Login with root?

,

hi!

i saw in the sshd_config file that root login is disabled for reasons i couldn’t understand.

now, there are cases where i need to transfer files from my machine to the server through sftp/filezilla and that would require a root access because i need to reach the directory /var/www/ .

is it safe and/or the best move to turn root login on for this reason only?
what are the potential risks i might encounter in the future?

It’s never recommanded to let root user remote connect to a public server (public = accessible on Internet).

To send files to /var/www/ use the dedicated user of every app.
E.g. connec with user my_app for /var/www/my_app/.

Or connect as admin an sudo

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Root is disabled on public internet ip, if you are on a local network you should be able to login with root with the local ip of your server (generally yunohost.local could be use).

Alternatively, you can create a ssh tunnel:

ssh admin@example.com -L 22:localhost:22

And configure Filezilla with this:

Host: localhost
port: 22
user: root

im currently asking for pelican which doesn’t have a dedicated user (as far as i understand).

doing that requires so many other extra passages tho, like changing directories ownership and such.

how does this change if i have setup a different port for my ssh?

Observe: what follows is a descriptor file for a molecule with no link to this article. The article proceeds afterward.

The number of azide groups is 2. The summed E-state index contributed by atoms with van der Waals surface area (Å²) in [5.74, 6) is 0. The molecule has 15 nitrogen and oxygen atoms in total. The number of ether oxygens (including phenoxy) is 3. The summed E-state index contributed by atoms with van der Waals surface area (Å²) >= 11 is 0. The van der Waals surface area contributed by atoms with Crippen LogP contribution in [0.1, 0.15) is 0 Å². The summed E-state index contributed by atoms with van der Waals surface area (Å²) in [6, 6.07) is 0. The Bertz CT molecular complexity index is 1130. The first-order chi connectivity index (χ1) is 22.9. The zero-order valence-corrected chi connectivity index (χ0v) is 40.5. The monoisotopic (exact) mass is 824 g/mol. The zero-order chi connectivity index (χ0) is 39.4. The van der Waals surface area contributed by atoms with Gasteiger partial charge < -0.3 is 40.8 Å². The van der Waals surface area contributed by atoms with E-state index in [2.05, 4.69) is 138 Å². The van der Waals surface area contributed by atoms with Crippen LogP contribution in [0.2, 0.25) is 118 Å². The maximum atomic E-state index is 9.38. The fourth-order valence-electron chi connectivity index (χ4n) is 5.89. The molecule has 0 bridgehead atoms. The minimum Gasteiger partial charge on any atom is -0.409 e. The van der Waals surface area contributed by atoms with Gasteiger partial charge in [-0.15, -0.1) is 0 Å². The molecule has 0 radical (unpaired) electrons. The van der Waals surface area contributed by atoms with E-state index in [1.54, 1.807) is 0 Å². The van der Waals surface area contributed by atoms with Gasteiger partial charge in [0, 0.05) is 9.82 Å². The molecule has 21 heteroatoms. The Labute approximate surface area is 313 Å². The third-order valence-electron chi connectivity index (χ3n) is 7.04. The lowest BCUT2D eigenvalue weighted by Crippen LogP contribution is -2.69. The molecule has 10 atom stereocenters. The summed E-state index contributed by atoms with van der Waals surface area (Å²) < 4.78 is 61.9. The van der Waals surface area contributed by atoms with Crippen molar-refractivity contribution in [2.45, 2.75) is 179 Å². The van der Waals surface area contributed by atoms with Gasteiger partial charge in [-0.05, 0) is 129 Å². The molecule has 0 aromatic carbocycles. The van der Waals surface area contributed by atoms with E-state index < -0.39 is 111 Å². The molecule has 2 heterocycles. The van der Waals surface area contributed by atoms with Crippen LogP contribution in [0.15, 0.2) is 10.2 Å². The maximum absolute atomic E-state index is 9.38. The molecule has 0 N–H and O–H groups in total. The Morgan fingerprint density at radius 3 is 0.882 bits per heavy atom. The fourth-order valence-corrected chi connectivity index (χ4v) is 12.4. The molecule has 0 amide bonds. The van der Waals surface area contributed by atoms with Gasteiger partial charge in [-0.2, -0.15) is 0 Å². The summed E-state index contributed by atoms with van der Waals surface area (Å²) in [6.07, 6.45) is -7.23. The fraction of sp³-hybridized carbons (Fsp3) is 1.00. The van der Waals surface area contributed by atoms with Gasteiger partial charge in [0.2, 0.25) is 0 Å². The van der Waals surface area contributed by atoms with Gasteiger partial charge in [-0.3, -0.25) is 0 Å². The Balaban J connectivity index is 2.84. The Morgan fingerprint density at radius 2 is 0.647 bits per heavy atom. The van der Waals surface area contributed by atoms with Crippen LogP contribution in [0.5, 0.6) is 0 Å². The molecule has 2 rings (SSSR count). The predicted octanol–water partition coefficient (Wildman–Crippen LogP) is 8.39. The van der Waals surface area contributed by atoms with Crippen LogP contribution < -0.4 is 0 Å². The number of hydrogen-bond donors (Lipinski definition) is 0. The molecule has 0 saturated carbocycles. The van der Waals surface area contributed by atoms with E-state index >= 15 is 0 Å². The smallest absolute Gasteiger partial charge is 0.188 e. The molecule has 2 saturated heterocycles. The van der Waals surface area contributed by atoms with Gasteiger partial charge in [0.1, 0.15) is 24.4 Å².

I’m running Yunohost 11.0.11 which I installed a couple of weeks ago.

I’m curious about the discussion here, because root login is not disabled on my server. I was even able to SSH to the server as root on a WAN interface.

I don’t actually mind that it is so, since I’ve now disabled password login over SSH. But root is not disabled and su + the admin password for Yunohost gives me a root shell. So it seems admin and root share the same password.

I wonder if that was perhaps a quirk of that version?

Root login is enabled on the local network, see the comment at the end of /etc/ssh/sshd_config

Yes, that’s the expected behavior, though since 11.1 is released, we advise to get rid of the legacy admin user and user regular users instead, member of the “admins” group.

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